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My friends living abroad [non Indians] are ready to provide me financial loan for the purpose of education of my children. If this money comes via inward remittance, what should be the appropriate purpose of transfer of money so that I may avoid paying income tax as this is not income??

Can anybody help as I need to pay off private money lenders from whom I have taken fees money at the earliest

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    This sounds like a scam. If you have debts already that you cannot pay off, nobody (foreign friend or not) is likely to want to lend you more money so that you can educate your children. Are you being asked to pay the fees that will be charged (by banks or hawala agent) for the inward remittance? Or, are you being asked to deposit a cheque that is larger than the proposed loan amount into your own account and pay the difference in cash to the person who will bring you the cheque? I have numerous friends living abroad who write to me daily offering to lend me money for various purposes... – Dilip Sarwate Jul 9 '15 at 11:00
  • @DilipSarwate real friends, or hijacked email addresses? – RonJohn Mar 14 at 18:42
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I'm not familiar with the law and taxes in India but can provide guidance based on general accounting and tax principles.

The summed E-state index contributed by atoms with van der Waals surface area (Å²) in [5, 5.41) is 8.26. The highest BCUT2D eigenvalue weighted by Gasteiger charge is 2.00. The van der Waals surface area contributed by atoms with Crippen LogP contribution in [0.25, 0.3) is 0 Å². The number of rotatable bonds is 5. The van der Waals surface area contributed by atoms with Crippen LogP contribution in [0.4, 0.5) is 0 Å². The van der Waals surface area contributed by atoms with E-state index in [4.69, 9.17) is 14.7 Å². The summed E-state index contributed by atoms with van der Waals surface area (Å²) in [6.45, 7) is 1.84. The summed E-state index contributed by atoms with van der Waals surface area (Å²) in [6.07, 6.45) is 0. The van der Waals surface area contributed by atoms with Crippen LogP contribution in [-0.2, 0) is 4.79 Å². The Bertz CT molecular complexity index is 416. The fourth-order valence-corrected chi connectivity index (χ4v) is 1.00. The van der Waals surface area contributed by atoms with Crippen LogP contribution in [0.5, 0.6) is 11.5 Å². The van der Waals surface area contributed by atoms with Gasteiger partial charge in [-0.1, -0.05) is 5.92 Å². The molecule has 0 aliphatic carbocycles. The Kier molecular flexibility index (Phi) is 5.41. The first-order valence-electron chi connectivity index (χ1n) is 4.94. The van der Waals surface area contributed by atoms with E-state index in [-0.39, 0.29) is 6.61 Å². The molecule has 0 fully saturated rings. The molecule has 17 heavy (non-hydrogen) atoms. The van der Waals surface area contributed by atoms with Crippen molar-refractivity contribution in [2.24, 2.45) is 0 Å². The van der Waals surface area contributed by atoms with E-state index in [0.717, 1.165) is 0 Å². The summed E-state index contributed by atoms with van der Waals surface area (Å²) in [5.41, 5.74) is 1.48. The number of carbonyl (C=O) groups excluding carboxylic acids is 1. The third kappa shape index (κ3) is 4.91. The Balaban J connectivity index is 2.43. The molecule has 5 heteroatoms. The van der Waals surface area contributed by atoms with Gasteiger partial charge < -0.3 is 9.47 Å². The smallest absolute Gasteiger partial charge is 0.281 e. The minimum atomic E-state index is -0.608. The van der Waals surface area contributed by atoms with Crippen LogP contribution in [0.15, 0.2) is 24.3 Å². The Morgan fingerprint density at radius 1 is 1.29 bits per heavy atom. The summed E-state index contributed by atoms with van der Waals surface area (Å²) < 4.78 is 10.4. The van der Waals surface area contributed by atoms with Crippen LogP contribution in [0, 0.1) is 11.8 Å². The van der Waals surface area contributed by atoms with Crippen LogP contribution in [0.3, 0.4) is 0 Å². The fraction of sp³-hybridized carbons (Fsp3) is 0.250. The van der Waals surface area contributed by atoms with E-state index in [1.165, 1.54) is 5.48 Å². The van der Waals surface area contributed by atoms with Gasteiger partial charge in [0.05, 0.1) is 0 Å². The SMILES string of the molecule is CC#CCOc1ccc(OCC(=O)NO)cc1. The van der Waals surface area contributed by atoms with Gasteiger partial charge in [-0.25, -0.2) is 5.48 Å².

You are right that receiving money as a loan is not income and isn't liable to income tax. Therefore i suggest you actually formalise this loan through a written contract with your friend. The contract should include all the usual elements of a loan: amount, interest (even if preferential or zero), principal, term, consequences of default and currency of loan.

You can then simply state the purpose of transfer as "Personal Loan Agreement". If you have such a document and are questioned by tax authorities you can easily show that the inward remittance is from a loan and should therefore be treated like any commercial loan for tax purposes. As long as you disclose the debt in your tax return (if required in India) and your friend discloses any interest received as income i think you'll be above board and won't be liable for any income tax.

To make sure, you might be better off having a quick consultation with an accountant or tax specialist in India to advise you and draft the loan agreement.

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